South Arabian Peninsula, Yemen, Sabean, ca. 6th century BCE. A mesmerizing cast bronze statue of a standing man who most likely represents a religious priest making an offering. The broad-shouldered man stands with arms bent at the elbows as if they once held a sacrificial offering. He faces forward with a rather serious countenance comprised of large almond shaped eyes that may have once held stone inlays, a sharp browline, a naturalistic nose, pursed lips, and a neatly manicured beard - all crowned by a curly coiffure. He wears a voluminous himation with drapery folds cascading over his strong body. These folds along with his rigid stance and stern demeanor remind us of Archaic Greek and Cypriot figures, suggesting that in addition to trade there was an exchange of aesthetic ideas among these cultures. A very interesting detail is the knife tucked into his himation beneath his rather large nipple, supporting the idea that this priest was engaged in a ceremonial sacrifice to honor the gods. Size: 11.75" H (29.8 cm); 15.25" H (38.7 cm) on included custom stand.
Saba was an ancient kingdom that presided over regions of southern Arabia in what is now modern day Yemen. Saba is also known as Sheba (Hebrew for "the kingdom") whose queen (the Queen of Sheba) visited King Solomon according to the Old Testament. Biblical accounts describe the immense wealth of Sheba, and modern archaeological excavations have confirmed these reports - discovering ruins of walled towns and fortresses as well as remains of their extensive irrigation system. Although gold and silver deposits were found in the land of Saba, frankincense and myrrh, two of the most coveted materials during ancient times, were their primary luxuries. These precious substances were obtained from trees that can only grow in South Arabia. Perhaps the greatest accomplishment of the Sabean Kingdom was the erection of the Great Dam of Marib, a colossal structure that allowed this ancient civilization to source water from the mountains for both the city as well as the agrarian fields. This impressive dam was used until the 6th century CE - and the Koran discusses its destruction as a sign of the demise of the old world and a major historical turning point.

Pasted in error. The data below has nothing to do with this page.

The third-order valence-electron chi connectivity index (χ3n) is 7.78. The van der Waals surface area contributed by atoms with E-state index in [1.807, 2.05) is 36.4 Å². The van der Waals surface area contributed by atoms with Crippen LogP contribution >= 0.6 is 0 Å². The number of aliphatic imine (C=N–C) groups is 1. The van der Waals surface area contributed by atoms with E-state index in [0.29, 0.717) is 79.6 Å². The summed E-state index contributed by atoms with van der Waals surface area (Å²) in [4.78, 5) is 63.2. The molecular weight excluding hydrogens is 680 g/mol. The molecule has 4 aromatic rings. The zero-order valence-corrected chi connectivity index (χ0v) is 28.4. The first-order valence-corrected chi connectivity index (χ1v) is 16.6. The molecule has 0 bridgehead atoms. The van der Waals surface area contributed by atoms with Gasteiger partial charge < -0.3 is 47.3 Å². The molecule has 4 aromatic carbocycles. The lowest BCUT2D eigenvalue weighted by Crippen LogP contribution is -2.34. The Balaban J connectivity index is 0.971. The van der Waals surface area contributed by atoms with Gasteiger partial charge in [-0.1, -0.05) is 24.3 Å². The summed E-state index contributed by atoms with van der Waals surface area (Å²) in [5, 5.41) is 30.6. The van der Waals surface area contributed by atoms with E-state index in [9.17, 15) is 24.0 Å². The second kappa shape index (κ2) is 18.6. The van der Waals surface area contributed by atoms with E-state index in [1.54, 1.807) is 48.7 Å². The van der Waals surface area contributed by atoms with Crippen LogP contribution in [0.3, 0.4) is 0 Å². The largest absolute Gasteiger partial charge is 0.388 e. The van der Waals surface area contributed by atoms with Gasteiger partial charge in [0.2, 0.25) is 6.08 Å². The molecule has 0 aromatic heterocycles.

See a similar bronze male sculpture from the Kingdom of Saba at the Louvre Museum in Room 19.
Provenance: private Los Angeles, California, USA collection owned for almost two decades; ex-Shlomo Moussaieff, London, England, 1969
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Missing lower arms and lower legs as shown. Two small losses to back of the head and one area of loss to lower sleeve on right forearm. Clay core is visible at openings of the sleeves and lower himation. Expected surface wear commensurate with age, but the details are still quite vivid and the bronze has developed a magnificent patina of vibrant aqua blue-green, forest green, and warm red hues.